ABERFOYLE – On Jan. 22, bylaw enforcement officer Blair Lance updated councillors on proposed changes to the township’s property standards bylaw.
He stated “we are just presenting another draft of the property standards bylaw.”
Lance noted because of legislation changes, the township’s current property standards bylaw is now outdated.
In November 2019, a draft bylaw was presented for council’s review.
Lance stated that in November, council asked for clarification on a number of definitions, including:
– natural areas/natural processes;
– definition options for yards;
– interior property standards wording for owner-operated buildings compared to tenants in rental properties;
– more clearly defining excessive weeds and grass;
– enforcement will apply when property issues are a safety risk and severe in nature in addition to complaint driven enforcement; and
– include definitions for heritage properties as noted in the Guelph-Eramosa by-law should the township designate heritage properties in the future.
Lance said the proposed property standards bylaw, as amended, addresses these concerns.
Lance said a number of definitions have been refined including that of yards, naturalized areas, residential rental properties, tenant, landlord, heritage attributes and heritage properties.
“The main thing we’ve done in the new bylaw is include supplementary standards for rental properties and incorporated a large number of sections regarding the interior of the property,” he said.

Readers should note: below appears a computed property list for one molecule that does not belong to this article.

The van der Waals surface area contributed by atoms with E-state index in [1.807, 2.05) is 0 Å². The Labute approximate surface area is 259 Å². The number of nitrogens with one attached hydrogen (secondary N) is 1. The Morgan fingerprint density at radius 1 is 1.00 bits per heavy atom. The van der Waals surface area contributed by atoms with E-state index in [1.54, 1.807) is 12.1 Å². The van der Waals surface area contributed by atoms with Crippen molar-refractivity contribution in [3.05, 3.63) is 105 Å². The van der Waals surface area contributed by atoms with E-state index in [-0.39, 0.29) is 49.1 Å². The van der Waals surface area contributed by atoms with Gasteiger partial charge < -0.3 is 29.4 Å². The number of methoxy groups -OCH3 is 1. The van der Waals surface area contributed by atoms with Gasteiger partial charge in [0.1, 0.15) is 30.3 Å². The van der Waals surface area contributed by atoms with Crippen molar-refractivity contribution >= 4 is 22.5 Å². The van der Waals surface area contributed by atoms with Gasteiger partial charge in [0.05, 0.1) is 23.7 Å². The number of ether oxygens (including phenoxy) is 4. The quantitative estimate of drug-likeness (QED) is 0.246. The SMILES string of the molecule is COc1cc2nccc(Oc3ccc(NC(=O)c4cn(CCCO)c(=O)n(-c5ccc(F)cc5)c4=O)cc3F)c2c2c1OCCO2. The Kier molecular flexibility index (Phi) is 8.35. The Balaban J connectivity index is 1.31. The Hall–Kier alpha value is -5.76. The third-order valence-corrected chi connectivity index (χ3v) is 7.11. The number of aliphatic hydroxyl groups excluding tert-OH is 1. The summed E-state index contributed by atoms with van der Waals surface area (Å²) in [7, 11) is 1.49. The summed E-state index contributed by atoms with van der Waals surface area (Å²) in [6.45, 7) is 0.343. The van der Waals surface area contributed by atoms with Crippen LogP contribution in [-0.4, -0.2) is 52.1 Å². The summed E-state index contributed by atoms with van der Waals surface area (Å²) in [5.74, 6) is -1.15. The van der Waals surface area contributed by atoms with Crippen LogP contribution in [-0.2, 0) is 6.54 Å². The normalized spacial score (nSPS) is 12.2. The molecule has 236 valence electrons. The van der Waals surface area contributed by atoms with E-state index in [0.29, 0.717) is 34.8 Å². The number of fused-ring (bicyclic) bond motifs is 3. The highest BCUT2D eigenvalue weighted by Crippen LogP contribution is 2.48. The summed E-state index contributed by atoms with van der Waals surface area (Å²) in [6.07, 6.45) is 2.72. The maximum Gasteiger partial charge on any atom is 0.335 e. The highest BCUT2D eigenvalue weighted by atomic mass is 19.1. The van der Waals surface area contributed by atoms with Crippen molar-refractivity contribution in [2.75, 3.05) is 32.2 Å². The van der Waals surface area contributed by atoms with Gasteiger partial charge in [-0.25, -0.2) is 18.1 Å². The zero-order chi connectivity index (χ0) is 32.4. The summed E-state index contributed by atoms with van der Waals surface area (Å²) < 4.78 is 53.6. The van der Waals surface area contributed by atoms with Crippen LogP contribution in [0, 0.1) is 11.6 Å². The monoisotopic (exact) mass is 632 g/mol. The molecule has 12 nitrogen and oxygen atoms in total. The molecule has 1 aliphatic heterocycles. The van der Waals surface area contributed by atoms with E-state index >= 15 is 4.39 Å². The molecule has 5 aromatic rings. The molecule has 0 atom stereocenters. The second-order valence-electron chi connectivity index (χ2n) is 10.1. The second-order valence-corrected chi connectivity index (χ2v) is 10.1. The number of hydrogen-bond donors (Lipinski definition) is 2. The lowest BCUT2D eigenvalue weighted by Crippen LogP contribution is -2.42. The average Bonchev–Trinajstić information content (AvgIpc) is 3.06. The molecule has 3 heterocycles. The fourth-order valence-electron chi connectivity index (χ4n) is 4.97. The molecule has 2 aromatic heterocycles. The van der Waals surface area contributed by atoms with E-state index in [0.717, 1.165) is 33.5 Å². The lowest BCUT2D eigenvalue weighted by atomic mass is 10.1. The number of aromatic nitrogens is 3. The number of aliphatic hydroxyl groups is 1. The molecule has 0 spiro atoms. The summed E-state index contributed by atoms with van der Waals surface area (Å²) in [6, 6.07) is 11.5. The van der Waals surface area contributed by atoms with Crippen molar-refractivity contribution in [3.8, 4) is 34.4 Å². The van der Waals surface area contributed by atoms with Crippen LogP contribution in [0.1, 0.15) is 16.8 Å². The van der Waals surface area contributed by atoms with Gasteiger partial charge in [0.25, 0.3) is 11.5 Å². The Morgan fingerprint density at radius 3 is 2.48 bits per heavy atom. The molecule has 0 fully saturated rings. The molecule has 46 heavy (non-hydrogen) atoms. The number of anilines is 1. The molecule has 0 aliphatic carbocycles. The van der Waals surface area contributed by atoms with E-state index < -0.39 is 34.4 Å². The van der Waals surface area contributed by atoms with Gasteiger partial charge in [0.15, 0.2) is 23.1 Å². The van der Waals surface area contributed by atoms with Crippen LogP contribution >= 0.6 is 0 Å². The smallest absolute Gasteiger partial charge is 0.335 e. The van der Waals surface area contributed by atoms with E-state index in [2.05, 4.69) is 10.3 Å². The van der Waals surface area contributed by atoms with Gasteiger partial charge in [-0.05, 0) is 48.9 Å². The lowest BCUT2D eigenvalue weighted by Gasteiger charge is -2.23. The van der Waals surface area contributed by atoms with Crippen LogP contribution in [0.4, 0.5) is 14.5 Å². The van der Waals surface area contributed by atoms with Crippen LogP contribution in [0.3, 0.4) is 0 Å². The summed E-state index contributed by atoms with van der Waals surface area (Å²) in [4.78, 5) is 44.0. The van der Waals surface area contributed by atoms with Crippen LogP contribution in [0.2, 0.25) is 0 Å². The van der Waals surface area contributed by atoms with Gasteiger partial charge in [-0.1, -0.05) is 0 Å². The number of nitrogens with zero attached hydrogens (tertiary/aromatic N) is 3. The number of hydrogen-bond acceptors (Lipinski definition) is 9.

Items included under the supplementary section only apply to rental properties.
Lance added, “we want to come back with a final revised bylaw.”
Regarding excessive growth of grass or weeds, Lance stated that would apply – “except within naturalized areas.”
Councillor John Sepulis liked the changes that moved regulations regarding property interiors to the rental standards within the bylaw.
Councillor Matthew Bulmer said it is great the new bylaw reflects the changes to provincial legislation and the Tenancy Act.
“I’m glad we are going to make good use of the definition of naturalized areas for grasses, weeds and forests,” Bulmer said.
He had previously voiced concern for residents potentially being required to maintain property standards on areas which were being naturalized.
“We want the morraine to be able to remain the morraine, which will allow for ponding water and other natural processes,” he said.
“I don’t think there was ever an intent to outlaw nature.”
Councillor Jessica Goyda reiterated comments from a previous council session.
“There has been a lot of really good work bringing this bylaw up to date,” Goyda said.
She added she appreciated the work to incorporate comments made by council and at the public meeting.
She too was pleased to see the definition revisions to naturalized areas and yards.
“I think we are going to have a very clear and comprehensive bylaw when this is all done,” Goyda added.